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Max Boyle was born of an Estonian mother and Scottish father in Yorkshire in 1958. He has taught English in the Baltic and Central Europe and now teaches in his hometown of Huddersfield.
Is Estonia home to the most introspective nation in Europe? The stereotypes of Estonians might suggest so, depicting a reticent and uneffusive people for whom, according to their own proverb, 'speaking is silver, silence is gold'. Early one summer, Max Boyle departs his native West Yorkshire and travels the country, of which little beyond the capital, Tallinn, and a Eurovision Song Contest win in 2001 is known in Britain. He takes with him a copy of 'You Are So Little, Little', a poem by tragic nineteenth-century writer Juhan Liiv which speaks of Estonia and its 'indrawn heart'. In an adventure which supplements a backpacking journey with an offbeat behavioural and literary enquiry, he explores his ancestral home, inviting Estonians to comment on Liiv's verses and their own view of themselves. Finally, he comes to terms with memories of previous, troubled visits to Tallinn and exorcises the ghost of an unhappy liaison with an Estonian woman.
I stood outside a pretty yellow house and rang the bell. Droplets of water fell from the brim of my hat. It was raining - the first serious rainfall of my trip - but a burst of sunshine greeted me as a hefty, fair-haired woman in her sixties came to the door, proffering an expansive welcome and ushering me in. She radiated affection and concern, showing me to a twin-bedded room which would be mine. I looked around at a wood-effect floor, logs stacked behind plate glass in a tall brick fireplace, a heater in one corner and a television perched on a chest of drawers. I thought it all very smart, and said so. " Please, this is not really a hostel," she impressed upon me. " For you it is home. Feel like home. Please feel like home."...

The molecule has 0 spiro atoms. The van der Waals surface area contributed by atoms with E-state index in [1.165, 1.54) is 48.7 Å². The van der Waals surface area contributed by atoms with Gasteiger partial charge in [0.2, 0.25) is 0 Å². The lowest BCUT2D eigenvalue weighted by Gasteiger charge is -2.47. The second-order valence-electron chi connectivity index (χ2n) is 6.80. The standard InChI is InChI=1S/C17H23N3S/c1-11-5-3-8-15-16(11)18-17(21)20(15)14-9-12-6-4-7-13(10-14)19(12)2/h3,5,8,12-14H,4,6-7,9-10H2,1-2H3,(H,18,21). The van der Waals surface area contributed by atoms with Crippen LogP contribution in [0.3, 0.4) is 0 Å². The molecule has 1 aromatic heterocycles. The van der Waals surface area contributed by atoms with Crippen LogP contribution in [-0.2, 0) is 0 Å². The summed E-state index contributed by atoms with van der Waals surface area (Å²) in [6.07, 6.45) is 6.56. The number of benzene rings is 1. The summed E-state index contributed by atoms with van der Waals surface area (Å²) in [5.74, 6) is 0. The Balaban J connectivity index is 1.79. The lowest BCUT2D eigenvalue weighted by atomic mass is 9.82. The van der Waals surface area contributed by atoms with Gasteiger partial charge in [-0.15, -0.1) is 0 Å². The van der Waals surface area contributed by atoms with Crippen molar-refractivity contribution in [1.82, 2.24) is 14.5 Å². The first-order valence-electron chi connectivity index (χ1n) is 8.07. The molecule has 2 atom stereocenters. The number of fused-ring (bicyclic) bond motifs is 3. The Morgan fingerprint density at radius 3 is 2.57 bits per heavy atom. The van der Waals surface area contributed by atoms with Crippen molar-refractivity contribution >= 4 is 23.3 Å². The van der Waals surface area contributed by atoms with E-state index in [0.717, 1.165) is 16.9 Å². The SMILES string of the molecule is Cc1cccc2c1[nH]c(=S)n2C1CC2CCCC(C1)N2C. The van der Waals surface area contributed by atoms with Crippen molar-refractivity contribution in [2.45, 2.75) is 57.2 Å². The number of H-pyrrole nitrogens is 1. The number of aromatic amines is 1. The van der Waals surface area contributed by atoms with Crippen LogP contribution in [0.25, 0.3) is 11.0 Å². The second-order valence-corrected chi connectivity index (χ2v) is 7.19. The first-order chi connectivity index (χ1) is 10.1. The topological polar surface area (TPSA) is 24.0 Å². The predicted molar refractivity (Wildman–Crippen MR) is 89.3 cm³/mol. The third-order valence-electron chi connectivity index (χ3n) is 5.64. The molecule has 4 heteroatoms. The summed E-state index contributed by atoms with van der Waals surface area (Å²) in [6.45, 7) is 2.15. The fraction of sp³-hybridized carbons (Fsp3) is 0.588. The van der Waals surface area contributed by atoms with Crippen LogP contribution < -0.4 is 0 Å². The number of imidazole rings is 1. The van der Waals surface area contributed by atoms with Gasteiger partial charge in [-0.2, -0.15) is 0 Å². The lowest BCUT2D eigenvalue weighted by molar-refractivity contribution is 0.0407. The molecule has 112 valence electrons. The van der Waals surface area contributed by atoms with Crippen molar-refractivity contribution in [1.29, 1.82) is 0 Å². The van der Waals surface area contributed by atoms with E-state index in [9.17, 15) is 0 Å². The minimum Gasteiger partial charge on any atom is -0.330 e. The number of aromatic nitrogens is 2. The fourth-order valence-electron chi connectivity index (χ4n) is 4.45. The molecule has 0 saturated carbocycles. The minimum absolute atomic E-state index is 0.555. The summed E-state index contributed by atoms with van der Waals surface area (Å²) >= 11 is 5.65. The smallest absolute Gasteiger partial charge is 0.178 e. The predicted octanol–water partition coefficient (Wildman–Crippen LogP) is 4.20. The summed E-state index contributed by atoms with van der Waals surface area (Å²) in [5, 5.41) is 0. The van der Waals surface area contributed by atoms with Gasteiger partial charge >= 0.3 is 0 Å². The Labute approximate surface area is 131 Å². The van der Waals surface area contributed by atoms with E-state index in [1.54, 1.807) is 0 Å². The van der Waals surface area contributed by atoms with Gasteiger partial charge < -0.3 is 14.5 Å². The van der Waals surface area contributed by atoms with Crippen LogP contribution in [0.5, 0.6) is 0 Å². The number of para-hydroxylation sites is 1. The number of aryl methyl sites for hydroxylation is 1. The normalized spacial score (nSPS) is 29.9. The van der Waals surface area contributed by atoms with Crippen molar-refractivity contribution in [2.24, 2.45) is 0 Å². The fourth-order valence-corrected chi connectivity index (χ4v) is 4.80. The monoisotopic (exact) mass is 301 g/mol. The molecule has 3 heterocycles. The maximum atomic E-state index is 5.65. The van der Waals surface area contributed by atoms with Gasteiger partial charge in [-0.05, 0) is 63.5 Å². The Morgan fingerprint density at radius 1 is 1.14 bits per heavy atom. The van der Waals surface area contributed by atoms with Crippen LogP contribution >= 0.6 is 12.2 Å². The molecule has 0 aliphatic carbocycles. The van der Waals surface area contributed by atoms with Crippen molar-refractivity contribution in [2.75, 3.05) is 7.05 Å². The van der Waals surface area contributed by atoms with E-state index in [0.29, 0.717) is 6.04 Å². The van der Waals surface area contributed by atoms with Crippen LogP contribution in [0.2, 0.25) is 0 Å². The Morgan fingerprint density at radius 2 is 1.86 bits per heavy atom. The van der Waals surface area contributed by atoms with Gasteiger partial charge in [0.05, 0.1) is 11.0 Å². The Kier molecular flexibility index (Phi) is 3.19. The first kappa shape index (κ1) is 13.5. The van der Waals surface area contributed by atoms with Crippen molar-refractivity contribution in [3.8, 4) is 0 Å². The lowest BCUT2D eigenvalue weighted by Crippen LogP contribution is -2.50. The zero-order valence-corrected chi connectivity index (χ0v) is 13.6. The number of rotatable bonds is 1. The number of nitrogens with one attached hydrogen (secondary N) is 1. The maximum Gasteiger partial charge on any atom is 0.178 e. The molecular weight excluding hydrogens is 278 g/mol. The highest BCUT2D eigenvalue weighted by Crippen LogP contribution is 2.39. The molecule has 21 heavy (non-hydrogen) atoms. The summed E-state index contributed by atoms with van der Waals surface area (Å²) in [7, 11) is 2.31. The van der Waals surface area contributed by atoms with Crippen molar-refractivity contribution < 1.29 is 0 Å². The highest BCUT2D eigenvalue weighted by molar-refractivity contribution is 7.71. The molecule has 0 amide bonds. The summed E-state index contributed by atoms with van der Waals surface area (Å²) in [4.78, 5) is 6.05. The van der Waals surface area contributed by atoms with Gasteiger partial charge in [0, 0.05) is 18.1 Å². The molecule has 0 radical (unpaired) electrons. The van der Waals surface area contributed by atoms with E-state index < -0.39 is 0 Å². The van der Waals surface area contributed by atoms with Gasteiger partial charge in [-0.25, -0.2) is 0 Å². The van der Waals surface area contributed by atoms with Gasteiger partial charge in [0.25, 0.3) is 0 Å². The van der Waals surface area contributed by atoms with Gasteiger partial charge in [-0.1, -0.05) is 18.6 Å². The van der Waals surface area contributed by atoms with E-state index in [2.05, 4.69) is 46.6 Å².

She spoke of her business with boundless zeal, and sometimes at a speed which rendered her English incomprehensible. When able to get a word in edgeways, I told her of my travels around the country and of my background. She could scarcely contain herself. " Oh, Estonian boy!" she exclaimed, clasping her hands together and bellowing upstairs to her husband to come and hear the news. Slim and agile, he came lightly down the steps as she fired off further declarations of welcome and good will. I thought her a booming, gregarious battleship of a woman and she blasted the stereotype of the introspective Estonian right out of the water.